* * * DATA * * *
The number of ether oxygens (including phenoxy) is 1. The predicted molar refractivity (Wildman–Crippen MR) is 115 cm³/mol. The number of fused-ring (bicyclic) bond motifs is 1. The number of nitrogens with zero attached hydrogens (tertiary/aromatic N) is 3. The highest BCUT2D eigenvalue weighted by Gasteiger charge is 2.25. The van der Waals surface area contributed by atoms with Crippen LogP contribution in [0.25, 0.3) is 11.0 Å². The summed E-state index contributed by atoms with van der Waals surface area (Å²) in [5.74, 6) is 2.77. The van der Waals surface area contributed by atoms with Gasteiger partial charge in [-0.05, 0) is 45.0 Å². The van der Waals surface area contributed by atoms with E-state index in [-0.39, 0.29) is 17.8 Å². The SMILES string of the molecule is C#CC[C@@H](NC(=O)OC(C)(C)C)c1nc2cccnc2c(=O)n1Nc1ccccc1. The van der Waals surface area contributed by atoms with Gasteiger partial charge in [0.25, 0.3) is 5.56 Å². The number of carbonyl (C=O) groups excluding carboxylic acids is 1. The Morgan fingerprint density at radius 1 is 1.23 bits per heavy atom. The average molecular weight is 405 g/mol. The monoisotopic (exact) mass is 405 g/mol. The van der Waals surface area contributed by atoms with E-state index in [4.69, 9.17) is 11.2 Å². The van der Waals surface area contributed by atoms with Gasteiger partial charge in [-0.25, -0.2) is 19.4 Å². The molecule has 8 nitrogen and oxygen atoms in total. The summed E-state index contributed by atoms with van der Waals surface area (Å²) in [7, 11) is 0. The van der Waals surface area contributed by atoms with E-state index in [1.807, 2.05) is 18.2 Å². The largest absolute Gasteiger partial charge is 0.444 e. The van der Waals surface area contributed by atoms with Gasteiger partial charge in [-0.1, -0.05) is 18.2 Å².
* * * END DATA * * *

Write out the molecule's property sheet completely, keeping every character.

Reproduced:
The number of ether oxygens (including phenoxy) is 1. The predicted molar refractivity (Wildman–Crippen MR) is 115 cm³/mol. The number of fused-ring (bicyclic) bond motifs is 1. The number of nitrogens with zero attached hydrogens (tertiary/aromatic N) is 3. The highest BCUT2D eigenvalue weighted by Gasteiger charge is 2.25. The van der Waals surface area contributed by atoms with Crippen LogP contribution in [0.25, 0.3) is 11.0 Å². The summed E-state index contributed by atoms with van der Waals surface area (Å²) in [5.74, 6) is 2.77. The van der Waals surface area contributed by atoms with Gasteiger partial charge in [-0.05, 0) is 45.0 Å². The van der Waals surface area contributed by atoms with E-state index in [-0.39, 0.29) is 17.8 Å². The SMILES string of the molecule is C#CC[C@@H](NC(=O)OC(C)(C)C)c1nc2cccnc2c(=O)n1Nc1ccccc1. The van der Waals surface area contributed by atoms with Gasteiger partial charge in [0.25, 0.3) is 5.56 Å². The number of carbonyl (C=O) groups excluding carboxylic acids is 1. The Morgan fingerprint density at radius 1 is 1.23 bits per heavy atom. The average molecular weight is 405 g/mol. The monoisotopic (exact) mass is 405 g/mol. The van der Waals surface area contributed by atoms with E-state index in [4.69, 9.17) is 11.2 Å². The van der Waals surface area contributed by atoms with Gasteiger partial charge in [-0.25, -0.2) is 19.4 Å². The molecule has 8 nitrogen and oxygen atoms in total. The summed E-state index contributed by atoms with van der Waals surface area (Å²) in [7, 11) is 0. The van der Waals surface area contributed by atoms with E-state index in [1.807, 2.05) is 18.2 Å². The largest absolute Gasteiger partial charge is 0.444 e. The van der Waals surface area contributed by atoms with Gasteiger partial charge in [-0.1, -0.05) is 18.2 Å².